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Legacy issues with Air India and the way ahead

By Anjuli Bhargava
Last updated on: February 26, 2015 10:35 IST
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The national carrier has a host of ownership and legacy problems. Unless there are some changes, competitors will keep whizzing past, says Anjuli Bhargava.

Image: The Modi government must rebuild Air India's image as a legacy carrier, say industry experts. Photograph: PTI

Imagine this. You have an old, somewhat battered Ambassador.

The engine is a bit tired. You've managed to spruce it up so it doesn't keep breaking down.

It's an expensive asset to own and run.

Your driver cribs and complains but keeps at it. Budget 2015: Complete Coverage

But, of course, the BMWs and Audis on the highway keep whizzing past.

That's the predicament national carrier Air India finds itself in today.

Image: Industry captains blame it on inaction of the past govt for Air India's abysmal state. Photograph: Reuters

Lower oil prices, some smart fleet restructuring and weeding out loss-making routes have brought the airline to a situation where it is like the Ambassador.

Its losses will be lower this year. Flights take off and eventually reach their destinations, if a bit late.

Salaries are being paid with slight delays. Some semblance has come into the operations, even if things are not always smooth.

Employee morale, if not upbeat, is better than it has been in a while.

So, the Ambassador is chugging along quite merrily and will probably continue to do so. Budget 2015: Complete Coverage

But will it win any races?

It won't and there's a host of reasons - all stemming from a single one - for that.

Image: Air India needs to strengthen balance sheet in order to get equity infusion from the government. Photograph: Reuters

A former CMD of the airline says that running Air India is like participating in a race with your "hands and legs tied".

The airline's chief is never free to take any decisions of his own accord.

If you spot an agent doing good work and want to offer him special incentives, eyebrows will be raised; a hundred questions asked.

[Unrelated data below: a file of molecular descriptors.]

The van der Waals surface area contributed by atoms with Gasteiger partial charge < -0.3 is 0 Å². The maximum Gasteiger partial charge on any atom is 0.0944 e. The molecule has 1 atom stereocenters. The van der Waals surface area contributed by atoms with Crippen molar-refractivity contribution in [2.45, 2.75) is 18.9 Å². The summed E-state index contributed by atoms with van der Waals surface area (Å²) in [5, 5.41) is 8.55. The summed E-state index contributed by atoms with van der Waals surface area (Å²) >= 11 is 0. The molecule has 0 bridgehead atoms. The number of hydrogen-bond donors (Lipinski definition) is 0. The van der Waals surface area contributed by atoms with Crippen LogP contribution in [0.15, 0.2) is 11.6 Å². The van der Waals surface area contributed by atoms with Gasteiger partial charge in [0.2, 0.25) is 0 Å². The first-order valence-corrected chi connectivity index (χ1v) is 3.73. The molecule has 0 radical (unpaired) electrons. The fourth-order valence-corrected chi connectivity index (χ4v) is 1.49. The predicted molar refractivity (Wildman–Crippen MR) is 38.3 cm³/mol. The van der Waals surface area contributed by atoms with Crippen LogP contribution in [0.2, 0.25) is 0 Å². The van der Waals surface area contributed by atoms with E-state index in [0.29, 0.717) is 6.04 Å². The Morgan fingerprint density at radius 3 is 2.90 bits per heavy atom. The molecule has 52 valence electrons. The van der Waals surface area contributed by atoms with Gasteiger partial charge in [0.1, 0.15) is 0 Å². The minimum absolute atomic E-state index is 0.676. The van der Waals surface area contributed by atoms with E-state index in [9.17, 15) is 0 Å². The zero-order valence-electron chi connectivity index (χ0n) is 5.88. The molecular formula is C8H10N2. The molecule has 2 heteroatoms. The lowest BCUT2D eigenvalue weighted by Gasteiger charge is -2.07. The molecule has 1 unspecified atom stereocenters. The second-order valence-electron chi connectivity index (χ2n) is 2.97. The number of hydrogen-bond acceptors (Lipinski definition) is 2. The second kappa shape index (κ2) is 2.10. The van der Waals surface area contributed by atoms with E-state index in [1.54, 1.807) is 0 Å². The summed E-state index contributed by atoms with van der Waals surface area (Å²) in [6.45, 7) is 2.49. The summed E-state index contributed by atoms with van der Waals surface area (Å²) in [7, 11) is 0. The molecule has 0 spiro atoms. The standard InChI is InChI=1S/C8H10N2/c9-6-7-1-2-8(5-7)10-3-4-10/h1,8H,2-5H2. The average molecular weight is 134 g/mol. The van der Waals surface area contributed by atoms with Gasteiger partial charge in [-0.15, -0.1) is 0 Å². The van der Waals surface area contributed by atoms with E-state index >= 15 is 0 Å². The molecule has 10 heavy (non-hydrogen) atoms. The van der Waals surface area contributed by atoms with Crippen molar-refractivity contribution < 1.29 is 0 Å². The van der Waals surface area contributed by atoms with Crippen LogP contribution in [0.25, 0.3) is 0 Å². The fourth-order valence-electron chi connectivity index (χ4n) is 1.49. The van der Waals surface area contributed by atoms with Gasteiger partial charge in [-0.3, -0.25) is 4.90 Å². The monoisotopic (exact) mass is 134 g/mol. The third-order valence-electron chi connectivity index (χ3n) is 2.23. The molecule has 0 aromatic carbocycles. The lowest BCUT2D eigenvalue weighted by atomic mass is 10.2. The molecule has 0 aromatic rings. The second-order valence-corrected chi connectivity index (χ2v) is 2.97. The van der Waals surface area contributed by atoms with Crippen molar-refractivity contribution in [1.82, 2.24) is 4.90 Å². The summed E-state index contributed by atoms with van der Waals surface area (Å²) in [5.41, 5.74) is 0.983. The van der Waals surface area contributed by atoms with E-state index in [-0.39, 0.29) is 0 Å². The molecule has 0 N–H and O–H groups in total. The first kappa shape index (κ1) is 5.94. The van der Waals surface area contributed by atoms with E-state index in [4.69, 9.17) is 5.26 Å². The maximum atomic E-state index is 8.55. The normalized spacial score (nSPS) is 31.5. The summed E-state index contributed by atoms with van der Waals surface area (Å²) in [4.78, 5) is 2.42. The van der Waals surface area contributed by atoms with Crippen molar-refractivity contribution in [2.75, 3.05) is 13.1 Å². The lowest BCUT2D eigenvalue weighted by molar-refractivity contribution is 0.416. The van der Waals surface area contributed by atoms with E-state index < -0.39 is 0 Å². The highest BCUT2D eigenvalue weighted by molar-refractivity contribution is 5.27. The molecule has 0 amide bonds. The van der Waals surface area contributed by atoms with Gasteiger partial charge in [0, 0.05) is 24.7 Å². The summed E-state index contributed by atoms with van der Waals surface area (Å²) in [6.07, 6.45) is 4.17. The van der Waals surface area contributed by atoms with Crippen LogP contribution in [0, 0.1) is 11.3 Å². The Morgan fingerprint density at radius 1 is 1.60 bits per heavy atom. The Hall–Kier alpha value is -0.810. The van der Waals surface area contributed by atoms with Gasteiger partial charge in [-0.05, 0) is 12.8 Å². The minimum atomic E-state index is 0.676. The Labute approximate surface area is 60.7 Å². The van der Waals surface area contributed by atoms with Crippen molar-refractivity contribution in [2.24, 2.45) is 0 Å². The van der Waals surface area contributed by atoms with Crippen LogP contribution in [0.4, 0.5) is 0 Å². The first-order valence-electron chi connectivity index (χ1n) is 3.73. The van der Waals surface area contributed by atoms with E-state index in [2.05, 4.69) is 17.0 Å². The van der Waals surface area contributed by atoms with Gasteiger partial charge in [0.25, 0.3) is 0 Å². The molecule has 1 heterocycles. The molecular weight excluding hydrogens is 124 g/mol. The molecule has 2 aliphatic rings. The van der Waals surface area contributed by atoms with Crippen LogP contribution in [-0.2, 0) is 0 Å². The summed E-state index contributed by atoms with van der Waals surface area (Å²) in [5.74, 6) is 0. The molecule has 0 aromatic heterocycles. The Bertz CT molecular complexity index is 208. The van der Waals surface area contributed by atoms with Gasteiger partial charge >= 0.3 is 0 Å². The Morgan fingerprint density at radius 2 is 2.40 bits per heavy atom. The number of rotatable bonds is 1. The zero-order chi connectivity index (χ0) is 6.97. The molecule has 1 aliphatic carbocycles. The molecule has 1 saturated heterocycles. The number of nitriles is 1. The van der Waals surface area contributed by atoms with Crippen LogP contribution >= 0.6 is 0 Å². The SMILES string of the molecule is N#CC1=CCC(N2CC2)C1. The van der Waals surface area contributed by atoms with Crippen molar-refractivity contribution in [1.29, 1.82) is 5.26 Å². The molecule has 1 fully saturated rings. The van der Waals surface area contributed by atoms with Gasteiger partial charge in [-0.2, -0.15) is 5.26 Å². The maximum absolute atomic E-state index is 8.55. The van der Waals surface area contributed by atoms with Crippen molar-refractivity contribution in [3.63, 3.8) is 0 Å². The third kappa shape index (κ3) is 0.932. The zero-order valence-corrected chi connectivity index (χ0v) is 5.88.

You will, in all likelihood, be accused of corruption.

If you want to lease an aircraft, there is a mountain of clearances to overcome - the Central Vigilance Commission, the Comptroller and Auditor General, the ministry - almost anyone can question why, how, at what price and from whom. 

Image: Air India must improve efficiencies to beat stiff competition from private carriers. Photograph: Reuters

A senior official says the Cabinet has an appetite for information that "we cannot fulfil".

If you can't say yes to many things, there is an equal number of things you can't refuse.

A host of requests come in constantly from those who want smaller favours such as upgrades, job demands, permission to carry excess luggage, advertisements or hosting events and so on.

But there's any number of demands from members of Parliament and MLAs demanding flights to their constituencies, an increase in frequencies or even changes in the scheduled flight time to suit their convenience.

They delay flight departures - at times, for shopping trips - treating the airline as their personal carrier.

The inability to hire and fire inhibits how far the airline can go.

Image: Air India has a huge debt pile which is to be serviced for next five years. Photograph: Reuters

In any private airline, the moment a pilot or cabin crew is not available as expected or required, they risk sacking.

In Air India, the cabin crew and pilots almost seem to be doing the airline a favour.

A senior official says that it's almost like they have "better things to do," and they "fly when it doesn't interfere with other stuff".

Instilling discipline and accountability in the staff on a daily basis has proved virtually impossible.

In terms of product and marketability, Air India lags behind and will always lag behind competition.

Whether its in-flight service, choice of food, ambience and cleanliness of the aircraft, lounges - on any parameter, the carrier falls short in every possible way.

Image: Air India is facing stiff competition from Jet Airways and IndiGo. Photograph: Reuters

Several international airlines enjoy a much higher premium and occupancy factors.

A senior official says the situation is a bit like entering The Ashok hotel in the capital; few can beat the building in terms of grandeur and location but the moment you enter, the tired feel of the lobby and staff tells you it's not the Oberoi. Lastly, there's a host of legacy problems that the airline carries.

A huge short-term debt of Rs 20,000 crore or Rs 200 billion, run up during 2007-13, has to be serviced.

A lot of this borrowing happened when it purchased aircraft but its equity remained pegged at Rs 100 crore (Rs 1 billion).

A senior official says that the airline is paying the price for government inaction in the past.

So, in conclusion, unless the Ambassador's engine (in this case, the ownership) is changed, there's no way it can keep pace with the Audis and the BMWs on the highway. It's unfair to expect that.

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Anjuli Bhargava
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